This rare work from the artist’s black and white period provides myriad viewpoints into the origins of his process and style
Si Newhouse had a knack for collecting work that captured the height of an artist’s unique powers, and Willem de Kooning’s Orestes was no exception.
Last appearing at auction in 2002, it is one of the most important early paintings by de Kooning to remain in private hands, signifying the pivotal moment in his career when he liberated himself from the pure figuration that he had studied in Rotterdam and began cultivating his characteristic blend of lettering, gestural figures and abstract motifs.
Thomas B. Hess described it as ‘a new kind of painting: There are no lines. Neither are there backgrounds, nor foregrounds. The blacks and whites push in front of and slip behind each other… It’s as if two philosophers were having a conversation about Black and White, but everything could only be cited in terms of its opposite.’
The feeling of disorientation, a constant in de Kooning’s action paintings, is a result of his bold merging of abstraction and figuration.
On 11 May, Orestes will be offered as part of Offered in Masterpieces from S.I. Newhouse Collection on 11 May 2023 at Christies New York, during Christie’s 20th and 21st Century sale week in New York.
Made in 1947 and exhibited as part of the Dutch-American Abstract Expressionist’s first solo show at New York’s Charles Egan Gallery in 1948, the painting is part of de Kooning’s black and white series, which he continued to explore for the next two years.
Emigrating from Rotterdam in 1926, de Kooning travelled to Virginia, Boston, and eventually Hoboken, New Jersey. After working as a house painter there for a year, he settled in New York City in 1927.
The following year de Kooning travelled upstate to visit the art colony in Woodstock, where he met other modernist artists active in the area. Soon after, back in Manhattan, he met the Armenian Arshile Gorky and the Russian John Graham. The two loomed large in de Kooning’s early development, but Gorky especially served as an artistic brother for the Dutchman.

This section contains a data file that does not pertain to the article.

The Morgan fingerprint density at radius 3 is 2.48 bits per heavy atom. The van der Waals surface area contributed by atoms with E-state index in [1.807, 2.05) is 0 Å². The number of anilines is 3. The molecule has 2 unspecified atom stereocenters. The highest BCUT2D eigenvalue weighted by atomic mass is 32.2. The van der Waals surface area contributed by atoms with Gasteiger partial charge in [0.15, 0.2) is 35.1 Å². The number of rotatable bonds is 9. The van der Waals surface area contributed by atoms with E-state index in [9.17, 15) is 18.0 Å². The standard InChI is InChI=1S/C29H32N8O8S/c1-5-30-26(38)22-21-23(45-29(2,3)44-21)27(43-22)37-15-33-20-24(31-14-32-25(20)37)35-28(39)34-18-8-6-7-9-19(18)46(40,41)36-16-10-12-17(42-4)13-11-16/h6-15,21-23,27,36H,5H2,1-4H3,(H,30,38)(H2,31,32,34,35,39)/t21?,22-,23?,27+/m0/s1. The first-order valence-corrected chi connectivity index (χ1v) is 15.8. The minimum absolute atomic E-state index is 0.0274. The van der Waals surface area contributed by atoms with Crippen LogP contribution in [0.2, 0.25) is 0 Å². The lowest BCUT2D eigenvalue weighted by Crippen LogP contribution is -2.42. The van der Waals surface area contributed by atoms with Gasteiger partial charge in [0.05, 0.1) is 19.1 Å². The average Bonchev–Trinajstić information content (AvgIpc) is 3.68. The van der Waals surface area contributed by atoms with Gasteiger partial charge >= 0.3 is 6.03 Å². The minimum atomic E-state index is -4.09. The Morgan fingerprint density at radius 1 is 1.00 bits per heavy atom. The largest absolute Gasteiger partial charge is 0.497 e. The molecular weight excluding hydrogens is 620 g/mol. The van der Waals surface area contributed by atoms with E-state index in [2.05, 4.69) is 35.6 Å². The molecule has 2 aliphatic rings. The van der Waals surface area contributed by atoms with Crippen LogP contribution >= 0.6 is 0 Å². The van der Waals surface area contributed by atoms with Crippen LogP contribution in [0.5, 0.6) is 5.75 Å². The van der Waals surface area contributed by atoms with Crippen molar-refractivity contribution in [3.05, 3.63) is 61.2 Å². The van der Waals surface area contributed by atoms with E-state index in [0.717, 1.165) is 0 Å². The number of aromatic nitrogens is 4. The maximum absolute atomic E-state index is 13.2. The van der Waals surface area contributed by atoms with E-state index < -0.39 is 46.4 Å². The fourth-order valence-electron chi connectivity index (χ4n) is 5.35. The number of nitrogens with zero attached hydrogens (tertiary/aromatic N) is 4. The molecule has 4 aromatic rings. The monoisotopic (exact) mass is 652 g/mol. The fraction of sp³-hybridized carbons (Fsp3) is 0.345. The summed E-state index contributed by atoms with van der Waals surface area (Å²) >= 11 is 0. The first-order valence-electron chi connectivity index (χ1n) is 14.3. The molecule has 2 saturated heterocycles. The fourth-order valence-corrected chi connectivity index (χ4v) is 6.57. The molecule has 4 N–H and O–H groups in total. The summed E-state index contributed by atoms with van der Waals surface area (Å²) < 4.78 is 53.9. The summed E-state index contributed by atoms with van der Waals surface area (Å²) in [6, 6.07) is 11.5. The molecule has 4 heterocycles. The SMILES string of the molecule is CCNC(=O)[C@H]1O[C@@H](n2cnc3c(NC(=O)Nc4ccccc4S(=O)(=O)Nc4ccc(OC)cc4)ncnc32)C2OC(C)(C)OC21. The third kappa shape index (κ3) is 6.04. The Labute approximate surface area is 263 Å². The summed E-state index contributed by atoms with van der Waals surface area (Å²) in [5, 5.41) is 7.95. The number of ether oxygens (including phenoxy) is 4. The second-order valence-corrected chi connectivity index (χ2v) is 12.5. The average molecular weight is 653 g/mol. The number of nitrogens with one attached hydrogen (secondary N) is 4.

De Kooning and Gorky spent much time together in the 1930s, and de Kooning was deeply inspired by the way Gorky blended figurative and abstract techniques. Gorky was, as de Kooning said, an artist with ‘fantastic instinct,’ and the two maintained a close friendship and artistic kinship that lasted until Gorky’s death in 1948.
Gorky’s Untitled (The Horns of the Landscape), from 1944, also in the Newhouse collection, is a study for his iconic The Horns of the Landscape, now held in the Frances Lehman Loeb Art Center at Vassar College. Like de Kooning, Gorky blends technical draftsmanship with gestural looseness, enhancing it through the automatic and unfettered hand typical of his Surrealist influences.
The puffed-up shapes in Orestes resemble letters, similar to how Gorky’s shapes in Untitled (The Horns of the Landscape) resemble bodies, but de Kooning was always careful to separate them from their meaning. As John Elderfield, who curated the artist’s 2011 retrospective at the Museum of Modern Art, said: ‘De Kooning is content to compose a painting almost entirely with shapes that resemble letters, providing that the letters do not compose words that refer to objects, and actually that are difficult to read as words at all.’
The work is immediate and without perspective, and as our eye moves across the composition, we see how he built out the forms in zinc white and black enamel before the paint was able to dry. Even the artist’s signature, usually the final mark made on a work, was written while the paint was still wet.
These small details are what make Orestes such an apt representation of de Kooning’s working process. It reflects his first job in America as a housepainter through aspects of layering and the material he uses. The black is Ripolin, an inexpensive enamel use by housepainters. The painting is also a masterful exploration of how he formulated a new kind of abstraction that eschewed strict labels.
‘When an artist wants to change, when he wants to invent,’ Barnett Newman said, ‘he goes to black; it is a way of clearing the table — of getting to new ideas.’ De Kooning himself acknowledged the significance of this period in his artistic development, keeping the two cans of enamel and making sure not to lose track of them even as he moved and changed studios.
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